Review: Activities and Strategies for Everyday Language Learners

InterNations member Aaron Myers kindly provided us with a free PDF copy of his e-book Activities and Strategies for Everyday Language Learners. If you want to acquire this resource for yourself, we’ll tell you what you’ll get out of it.

A Blog Turned Book

The book is based on Aaron’s experience as an ESL teacher, language coach, and language learning blogger, as well as on his own journey in teaching himself Turkey when he moved to Istanbul five years ago. It includes a “best of” compilation of tips for language learners from his favorite blog entries, and the book’s origin in blogging does show – both in positive and negative ways.

Aaron’s book makes for a quick and easy read. As the individual chapters originate in blog posts, as mentioned above, they are clearly structured, as well as chatty and entertaining in style.

The PDF version might have benefitted from a more thorough and careful editing process, though. There were a few spelling and grammar mistakes that will not prevent anyone from understanding the advice; but in a book on language studies, of all things, I found them slightly distracting.

Also, since you usually read a book in a pretty short time rather than over weeks or months, like individual blog entries, the tips sometimes get a bit repetitive. Here it would have made sense to cut some chapters in favor of expanding on other advice and adding an overall structure from start to finish.

What’s an Everyday Language Learner Anyway?

The author also writes with a clear view of his target audience in mind: An everyday language learner is “someone who may not have a special love or excitement to learn another language, but who wants or needs to learn it nonetheless.”

This is a great help insofar as the tips address those who may be too busy to devote lots of time to their studies or who may not have that much confidence in their abilities. However, some tips are more suited to outgoing, sociable learners rather than to introverted grammar nerds with a more analytic approach.

Tips and Tricks for All Tongues

Among the dozens of different strategies he describes, there should be something for everyone. Beginners will profit from basic activities that every language learner has encountered sooner or later: learning new vocabulary with flashcards and the “spaced repetition” method; labeling everyday objects in your home with post-it notes; rereading your favorite children’s books in the target language, etc.

I think the book’s greatest strength lies in the various suggestions for enhancing conversations with a native speaker who has agreed to help you learn. It’s not easy at first to use such rich input in a methodical way and still have fun, but you can tell that this is probably Aaron’s favorite way of acquiring a new language.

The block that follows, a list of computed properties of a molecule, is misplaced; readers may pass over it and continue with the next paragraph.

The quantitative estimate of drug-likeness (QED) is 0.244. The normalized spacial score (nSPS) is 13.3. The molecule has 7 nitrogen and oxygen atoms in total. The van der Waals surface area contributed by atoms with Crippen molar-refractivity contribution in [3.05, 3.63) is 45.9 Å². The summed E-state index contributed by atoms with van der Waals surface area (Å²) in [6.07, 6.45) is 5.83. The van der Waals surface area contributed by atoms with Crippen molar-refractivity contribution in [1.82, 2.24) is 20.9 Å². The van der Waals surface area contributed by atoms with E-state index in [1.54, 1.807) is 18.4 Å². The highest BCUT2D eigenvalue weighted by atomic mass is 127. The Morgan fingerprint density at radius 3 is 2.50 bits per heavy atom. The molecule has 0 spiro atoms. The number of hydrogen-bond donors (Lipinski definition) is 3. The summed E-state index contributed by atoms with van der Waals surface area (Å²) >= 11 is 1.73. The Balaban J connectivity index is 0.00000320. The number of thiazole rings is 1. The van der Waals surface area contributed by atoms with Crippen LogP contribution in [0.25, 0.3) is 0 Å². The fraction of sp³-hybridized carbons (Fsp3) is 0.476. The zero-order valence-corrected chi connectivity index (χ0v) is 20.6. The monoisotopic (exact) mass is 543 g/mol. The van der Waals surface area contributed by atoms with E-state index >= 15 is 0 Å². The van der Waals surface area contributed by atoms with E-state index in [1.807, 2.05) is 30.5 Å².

You can practice by retelling a news story or the plot of a recent movie together; by learning about objects, colors, descriptive adjectives and prepositions from an IKEA catalogue; by playing the “sentence expansion” game; by simulating everyday activities like a taxi ride – or a job interview, and so on…

Three Truths about Language Learning

In short, the book may not be a 100% perfect resource for self-directed study, but it can be an inspiring one as well. Speaking for myself, I grew up in a mono-lingual environment (German) and am only fluent in one other language (English, obviously). I’ve tried to learn several other languages, too, to varying degrees of success.

Activities and Strategies for Everyday Language Learners has actually reminded me of three very important things. They might sound like truisms, but it’s far too easy to forget about them:

1) Don’t be afraid of making mistakes. Perfectionism is more of a hindrance rather than a help. Personally, I tend to get frustrated when I don’t make progress fast enough and then give up, instead of just plodding on with very imperfect language skills.

2) Perseverance is key when you hit a plateau. It’s easy to get comfortable at a certain level of proficiency, and leave it at that. (I guess that’s what happened to my high-school French.) But you need to push yourself further, slowly, but steadily. “Binge-learning” and crash courses are of limited value in the long run.

3) Find your destiny. Choose a language that has a purpose for you. If you don’t need to urgently learn it, then you have to love it, regardless of reason. A friend of mine now has an MA degree in Japanese studies – simply because she used to be a big fan of manga and anime in her teens. That love has long since died, but she is now familiar with the Japanese language and culture in general, lived in Tokyo for over a year, and has made several good friends in Japan. Language is about passion, and experience, and Aaron is obviously aware of that.

Interested in getting a copy of the e-book yourself? You can learn more about it on Aaron’s blog.

Have you ever learned a new language on your own? If so, what are your personal “best of” tips?

(Photo credits: 1) Aaron Myers 2) Pieter Bruegel the Elder, The Tower of Babel, public domain 3) Picture of the artwork A translation from one language to another by Lawrence Weiner, image by Wikimedia Commons user brbbl)

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